“No Marla,” he went on. “I can’t meet her on the slopes again. I can’t have people see me falling, while Ivana skis circles around me, waving her finger at me. Just stay away from here. The conditions are bad.”
It wasn’t just I who had witnessed the events on the mountain earlier that afternoon. The sheriff was slopeside too, remarking later, “Witnesses said she took off down the ski hill with him in pursuit. But she was a much better skier and left him for dead.”
Trump stood there shivering in the falling snow. “Just do what I say …” He hung up.
To me, The Donald looked oddly out of place. A three-piece suit, pointy Italian shoes, and that gigantic cell phone in his hand were no match for the weather. His hair was plastered into strands, and melted snow dripped into his eyes.
Trump blinked at us, “I will make sure you’re all fired!” he shouted. His face was contorted by rage, and with his free hand he mimicked the trigger of a small handgun being shot, possibly a Derringer. The dishwasher and I flinched reflexively, but the butcher held Trump in his gaze.
“I’ll call Mohamed Hadid and have him buy the place!” Trump waved the phone. “You’ll be sorry you ever came to America.”
Only one of us was foreign. Bartolo the dishwasher was Mexican, and I was born in New York. The butcher, a dark haired brown-skinned man, was Native American. His nickname was Tonto.
Trump looked at Bartolo, called him a wetback, and said he would build a wall to keep his kind out of the country. The truth was Bartolo had flown into Aspen. He was a graduate of the University of Mexico in Mexico City, and worked with us for years, raising a son and a daughter, preparing them both for college.
Suddenly the Indian grabbed Trump and raised his knife. “You’re about to be the first white man scalped in America in one hundred years.”
“Wait,” I said. It was then that I chose to re-light the pipe, “The best thing we can do is have a vote.” The flame illuminated Tonto’s features; the sadness in his eyes was intense. “There are three of us here.” I wasn’t sure if what I said would stop him.
“Vote?” Tonto knew our kitchen has always been a democracy. At least that’s what I remember.
- * * *
Flash to today. What’s on Trump’s head now? His stances on race, women, immigration, expose him as nothing more than narcissistic.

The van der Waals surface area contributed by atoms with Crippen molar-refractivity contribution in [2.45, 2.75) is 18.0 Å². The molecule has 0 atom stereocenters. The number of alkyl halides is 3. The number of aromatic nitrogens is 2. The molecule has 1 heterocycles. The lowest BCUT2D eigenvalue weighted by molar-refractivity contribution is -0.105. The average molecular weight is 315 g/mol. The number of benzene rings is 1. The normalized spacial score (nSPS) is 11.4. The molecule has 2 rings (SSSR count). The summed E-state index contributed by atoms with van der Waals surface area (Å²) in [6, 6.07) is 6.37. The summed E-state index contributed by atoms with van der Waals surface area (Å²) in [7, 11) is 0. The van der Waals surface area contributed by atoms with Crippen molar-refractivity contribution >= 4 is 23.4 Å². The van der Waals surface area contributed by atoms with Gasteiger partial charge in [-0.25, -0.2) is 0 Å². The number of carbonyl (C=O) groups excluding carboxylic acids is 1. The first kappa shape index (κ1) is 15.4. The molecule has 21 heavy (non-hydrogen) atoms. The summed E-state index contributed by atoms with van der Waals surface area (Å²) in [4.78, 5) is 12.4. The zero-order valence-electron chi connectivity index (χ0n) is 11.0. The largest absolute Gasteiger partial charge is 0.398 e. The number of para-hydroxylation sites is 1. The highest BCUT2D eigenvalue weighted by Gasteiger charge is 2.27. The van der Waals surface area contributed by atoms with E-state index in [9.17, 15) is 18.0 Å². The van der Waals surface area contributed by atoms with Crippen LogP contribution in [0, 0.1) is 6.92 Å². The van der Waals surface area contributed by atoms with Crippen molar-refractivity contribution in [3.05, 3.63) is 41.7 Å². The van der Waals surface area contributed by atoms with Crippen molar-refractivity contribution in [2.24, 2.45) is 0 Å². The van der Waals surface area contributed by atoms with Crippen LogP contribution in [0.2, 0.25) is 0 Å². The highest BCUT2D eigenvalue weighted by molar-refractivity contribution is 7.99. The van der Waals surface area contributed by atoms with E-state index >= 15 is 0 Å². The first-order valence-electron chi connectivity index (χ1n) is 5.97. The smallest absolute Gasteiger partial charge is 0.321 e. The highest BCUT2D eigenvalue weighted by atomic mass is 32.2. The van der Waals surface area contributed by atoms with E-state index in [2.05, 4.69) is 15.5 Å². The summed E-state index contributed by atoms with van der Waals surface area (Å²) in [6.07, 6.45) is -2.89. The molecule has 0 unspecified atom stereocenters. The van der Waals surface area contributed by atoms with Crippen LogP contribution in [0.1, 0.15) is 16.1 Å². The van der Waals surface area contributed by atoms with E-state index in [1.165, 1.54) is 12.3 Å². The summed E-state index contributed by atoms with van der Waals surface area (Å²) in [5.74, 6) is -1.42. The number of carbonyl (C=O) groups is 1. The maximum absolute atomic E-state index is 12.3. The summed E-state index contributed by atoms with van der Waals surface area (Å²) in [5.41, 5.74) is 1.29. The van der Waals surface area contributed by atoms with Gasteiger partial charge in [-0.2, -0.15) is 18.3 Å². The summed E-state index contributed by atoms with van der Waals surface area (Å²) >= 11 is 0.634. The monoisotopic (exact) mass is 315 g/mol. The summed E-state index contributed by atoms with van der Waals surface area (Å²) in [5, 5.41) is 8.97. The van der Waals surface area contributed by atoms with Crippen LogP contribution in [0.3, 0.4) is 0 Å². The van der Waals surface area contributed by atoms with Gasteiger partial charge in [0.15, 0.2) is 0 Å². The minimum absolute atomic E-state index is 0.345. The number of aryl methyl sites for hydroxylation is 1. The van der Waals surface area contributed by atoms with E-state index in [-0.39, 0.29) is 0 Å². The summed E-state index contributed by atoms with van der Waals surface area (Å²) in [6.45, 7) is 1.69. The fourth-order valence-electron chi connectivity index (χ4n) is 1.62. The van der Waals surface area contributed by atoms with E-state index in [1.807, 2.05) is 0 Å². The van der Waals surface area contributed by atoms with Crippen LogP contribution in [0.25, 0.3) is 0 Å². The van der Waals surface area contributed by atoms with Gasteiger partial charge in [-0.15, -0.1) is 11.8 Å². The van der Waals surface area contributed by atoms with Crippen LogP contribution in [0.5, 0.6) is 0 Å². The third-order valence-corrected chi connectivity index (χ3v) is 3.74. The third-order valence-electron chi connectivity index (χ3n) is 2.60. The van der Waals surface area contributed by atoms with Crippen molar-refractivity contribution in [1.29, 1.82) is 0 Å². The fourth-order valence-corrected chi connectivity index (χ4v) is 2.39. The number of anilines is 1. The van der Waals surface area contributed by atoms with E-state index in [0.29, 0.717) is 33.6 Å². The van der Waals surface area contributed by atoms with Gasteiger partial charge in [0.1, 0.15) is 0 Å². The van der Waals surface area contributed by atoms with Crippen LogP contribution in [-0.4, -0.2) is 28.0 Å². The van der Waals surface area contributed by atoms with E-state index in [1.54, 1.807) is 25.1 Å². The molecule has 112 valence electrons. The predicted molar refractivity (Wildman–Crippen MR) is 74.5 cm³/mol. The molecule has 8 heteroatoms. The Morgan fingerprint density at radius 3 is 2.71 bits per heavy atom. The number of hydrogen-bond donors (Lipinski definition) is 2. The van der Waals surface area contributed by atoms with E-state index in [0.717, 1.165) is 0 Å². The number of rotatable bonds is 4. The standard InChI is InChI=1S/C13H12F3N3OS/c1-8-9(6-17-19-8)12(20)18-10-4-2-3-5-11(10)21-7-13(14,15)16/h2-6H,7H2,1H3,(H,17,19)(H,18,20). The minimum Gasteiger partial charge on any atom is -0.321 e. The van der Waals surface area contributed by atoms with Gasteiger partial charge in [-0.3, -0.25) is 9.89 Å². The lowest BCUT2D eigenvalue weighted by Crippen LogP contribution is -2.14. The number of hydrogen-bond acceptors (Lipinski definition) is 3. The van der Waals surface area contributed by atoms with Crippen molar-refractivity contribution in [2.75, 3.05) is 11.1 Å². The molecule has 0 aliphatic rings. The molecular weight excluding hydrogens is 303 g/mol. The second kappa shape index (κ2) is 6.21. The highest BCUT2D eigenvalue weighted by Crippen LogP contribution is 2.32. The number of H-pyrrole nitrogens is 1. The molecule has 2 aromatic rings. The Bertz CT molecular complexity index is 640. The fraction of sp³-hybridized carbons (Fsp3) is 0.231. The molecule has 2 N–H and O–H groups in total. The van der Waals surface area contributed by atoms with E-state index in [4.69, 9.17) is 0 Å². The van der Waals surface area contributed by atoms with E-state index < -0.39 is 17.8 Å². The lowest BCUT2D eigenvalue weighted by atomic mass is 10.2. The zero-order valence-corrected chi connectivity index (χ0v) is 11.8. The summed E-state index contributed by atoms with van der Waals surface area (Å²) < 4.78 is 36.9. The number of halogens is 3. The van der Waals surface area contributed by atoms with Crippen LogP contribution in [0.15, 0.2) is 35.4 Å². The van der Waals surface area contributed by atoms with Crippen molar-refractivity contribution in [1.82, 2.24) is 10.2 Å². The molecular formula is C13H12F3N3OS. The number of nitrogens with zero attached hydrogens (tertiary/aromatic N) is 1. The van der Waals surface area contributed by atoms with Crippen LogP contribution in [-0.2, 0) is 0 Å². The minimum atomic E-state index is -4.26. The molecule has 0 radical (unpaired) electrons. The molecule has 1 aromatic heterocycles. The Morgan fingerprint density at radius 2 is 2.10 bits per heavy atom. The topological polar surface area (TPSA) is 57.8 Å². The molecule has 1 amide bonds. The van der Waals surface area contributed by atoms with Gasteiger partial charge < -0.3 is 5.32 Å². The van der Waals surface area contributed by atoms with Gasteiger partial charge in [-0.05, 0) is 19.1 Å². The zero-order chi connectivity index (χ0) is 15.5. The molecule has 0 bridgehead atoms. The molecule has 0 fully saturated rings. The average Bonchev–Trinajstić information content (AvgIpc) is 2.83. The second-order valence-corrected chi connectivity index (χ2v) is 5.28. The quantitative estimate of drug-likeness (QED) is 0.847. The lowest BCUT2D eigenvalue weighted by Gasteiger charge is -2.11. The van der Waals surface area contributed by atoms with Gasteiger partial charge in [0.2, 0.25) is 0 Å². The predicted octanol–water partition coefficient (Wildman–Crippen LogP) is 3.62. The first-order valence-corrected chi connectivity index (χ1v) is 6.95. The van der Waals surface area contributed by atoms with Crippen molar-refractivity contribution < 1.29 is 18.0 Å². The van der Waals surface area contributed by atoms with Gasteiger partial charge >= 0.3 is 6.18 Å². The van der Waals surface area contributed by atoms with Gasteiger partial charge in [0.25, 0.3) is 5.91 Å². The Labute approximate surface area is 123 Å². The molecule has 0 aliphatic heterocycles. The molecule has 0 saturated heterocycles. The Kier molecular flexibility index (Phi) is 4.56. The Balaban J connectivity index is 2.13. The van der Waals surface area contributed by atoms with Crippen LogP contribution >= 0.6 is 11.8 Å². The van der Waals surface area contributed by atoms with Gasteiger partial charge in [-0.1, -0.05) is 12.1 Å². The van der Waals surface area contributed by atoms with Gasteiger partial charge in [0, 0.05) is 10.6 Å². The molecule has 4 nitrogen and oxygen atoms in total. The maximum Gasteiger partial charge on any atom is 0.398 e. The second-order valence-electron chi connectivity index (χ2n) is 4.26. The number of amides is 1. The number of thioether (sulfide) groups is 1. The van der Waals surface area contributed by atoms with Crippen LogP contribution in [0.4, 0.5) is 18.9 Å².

When asked recently about climate change by the editors of The Washington Post, he averted to a disconnected babble about nuclear weapons. He went on avoiding every question asked by the Post’s editorial staff, stumbling through bizarre retorts, and unrelated excuses to threats only he could perceive.
What he would do if elected is beyond my comprehension. I wouldn’t give this man the powers of the presidency. I would jump over that wall into Mexico. My Spanish is good.
Trump says he wants to make America “great again.” How then? By threatening us with the same bully tactics he used in the alleys of Aspen? He wants us to forget, what he’s already done. Money and ignorance are best not combined. It is not American.
I am a child of the revolution gone right, class of 1976. We were Bicentennial 18-year-olds and America was two hundred. We could vote, drink, and rock and roll fearlessly. Tens of thousands gathered peacefully at concerts, and TV was fun. Vietnam was over and Nixon was disgraced. Jimmy Carter was a new hope, like Obi-Wan Kenobi. Man still walked on the moon, and the future was a brighter goal for which to aspire.
I thought that was “great”.
When Carter was president, we had peace, something unique to my generation. Conservatives had retreated to their dank cocoons to plot their return. And re-emerge they did, with the likes of Ronald Reagan and later George W. Bush. Now we have Trump, whose audience, like the GOP, is likely to collapse on itself. Let’s hope so
I met Tonto in Manhattan earlier this spring. He is a skyscraper high wire guy, works on those hundred-story buildings, and doesn’t even think of falling. He does that in his dreams, he says.
Tonto imagines the giant chasms between the buildings, and as he falls, he begins to fly, sailing on the wind, his hair free. He told me he flies so far, yet the dream never ends.
I asked him, “Why?”
He said, “Control is sometimes for the afterlife, white man.”
And as far as the vote that night in the alley, the Indian never did scalp Trump. It wasn’t time, and we are no longer savages. Not like Trump.